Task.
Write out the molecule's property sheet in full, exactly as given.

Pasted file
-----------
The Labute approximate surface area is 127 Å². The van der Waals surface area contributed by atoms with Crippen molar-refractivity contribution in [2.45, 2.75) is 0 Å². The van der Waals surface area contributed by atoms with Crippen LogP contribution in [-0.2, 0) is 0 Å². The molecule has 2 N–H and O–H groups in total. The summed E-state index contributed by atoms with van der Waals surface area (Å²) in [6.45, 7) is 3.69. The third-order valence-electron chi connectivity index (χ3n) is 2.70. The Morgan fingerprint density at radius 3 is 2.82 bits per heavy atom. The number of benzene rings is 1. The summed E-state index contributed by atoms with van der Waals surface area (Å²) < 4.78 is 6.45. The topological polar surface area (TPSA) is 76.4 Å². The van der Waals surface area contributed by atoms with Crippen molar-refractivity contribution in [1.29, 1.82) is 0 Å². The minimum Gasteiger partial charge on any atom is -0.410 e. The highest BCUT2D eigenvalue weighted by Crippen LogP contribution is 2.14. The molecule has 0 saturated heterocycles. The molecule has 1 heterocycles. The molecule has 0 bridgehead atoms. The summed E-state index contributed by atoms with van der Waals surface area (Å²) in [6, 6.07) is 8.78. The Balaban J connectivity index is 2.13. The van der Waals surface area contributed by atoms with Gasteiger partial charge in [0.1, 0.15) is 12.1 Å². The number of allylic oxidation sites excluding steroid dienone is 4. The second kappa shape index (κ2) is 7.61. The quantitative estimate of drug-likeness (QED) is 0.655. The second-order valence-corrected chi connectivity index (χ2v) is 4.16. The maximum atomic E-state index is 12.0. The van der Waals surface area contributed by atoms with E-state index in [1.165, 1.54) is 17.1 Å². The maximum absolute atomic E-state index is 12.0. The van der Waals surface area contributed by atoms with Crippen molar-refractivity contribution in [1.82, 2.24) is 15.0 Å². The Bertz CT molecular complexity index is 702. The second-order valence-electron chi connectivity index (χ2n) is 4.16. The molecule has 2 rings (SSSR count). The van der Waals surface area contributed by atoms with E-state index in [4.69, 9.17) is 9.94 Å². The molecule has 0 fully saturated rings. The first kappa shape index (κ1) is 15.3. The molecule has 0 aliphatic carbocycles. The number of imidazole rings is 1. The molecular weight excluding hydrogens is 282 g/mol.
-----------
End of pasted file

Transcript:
The Labute approximate surface area is 127 Å². The van der Waals surface area contributed by atoms with Crippen molar-refractivity contribution in [2.45, 2.75) is 0 Å². The van der Waals surface area contributed by atoms with Crippen LogP contribution in [-0.2, 0) is 0 Å². The molecule has 2 N–H and O–H groups in total. The summed E-state index contributed by atoms with van der Waals surface area (Å²) in [6.45, 7) is 3.69. The third-order valence-electron chi connectivity index (χ3n) is 2.70. The Morgan fingerprint density at radius 3 is 2.82 bits per heavy atom. The number of benzene rings is 1. The summed E-state index contributed by atoms with van der Waals surface area (Å²) < 4.78 is 6.45. The topological polar surface area (TPSA) is 76.4 Å². The van der Waals surface area contributed by atoms with Crippen molar-refractivity contribution in [1.29, 1.82) is 0 Å². The minimum Gasteiger partial charge on any atom is -0.410 e. The highest BCUT2D eigenvalue weighted by Crippen LogP contribution is 2.14. The molecule has 0 saturated heterocycles. The molecule has 1 heterocycles. The molecule has 0 bridgehead atoms. The summed E-state index contributed by atoms with van der Waals surface area (Å²) in [6, 6.07) is 8.78. The Balaban J connectivity index is 2.13. The van der Waals surface area contributed by atoms with Gasteiger partial charge in [0.1, 0.15) is 12.1 Å². The number of allylic oxidation sites excluding steroid dienone is 4. The second kappa shape index (κ2) is 7.61. The quantitative estimate of drug-likeness (QED) is 0.655. The second-order valence-corrected chi connectivity index (χ2v) is 4.16. The maximum atomic E-state index is 12.0. The van der Waals surface area contributed by atoms with E-state index in [1.165, 1.54) is 17.1 Å². The maximum absolute atomic E-state index is 12.0. The van der Waals surface area contributed by atoms with Crippen molar-refractivity contribution in [1.82, 2.24) is 15.0 Å². The Bertz CT molecular complexity index is 702. The second-order valence-electron chi connectivity index (χ2n) is 4.16. The molecule has 2 rings (SSSR count). The van der Waals surface area contributed by atoms with E-state index in [4.69, 9.17) is 9.94 Å². The molecule has 0 fully saturated rings. The first kappa shape index (κ1) is 15.3. The molecule has 0 aliphatic carbocycles. The number of imidazole rings is 1. The molecular weight excluding hydrogens is 282 g/mol.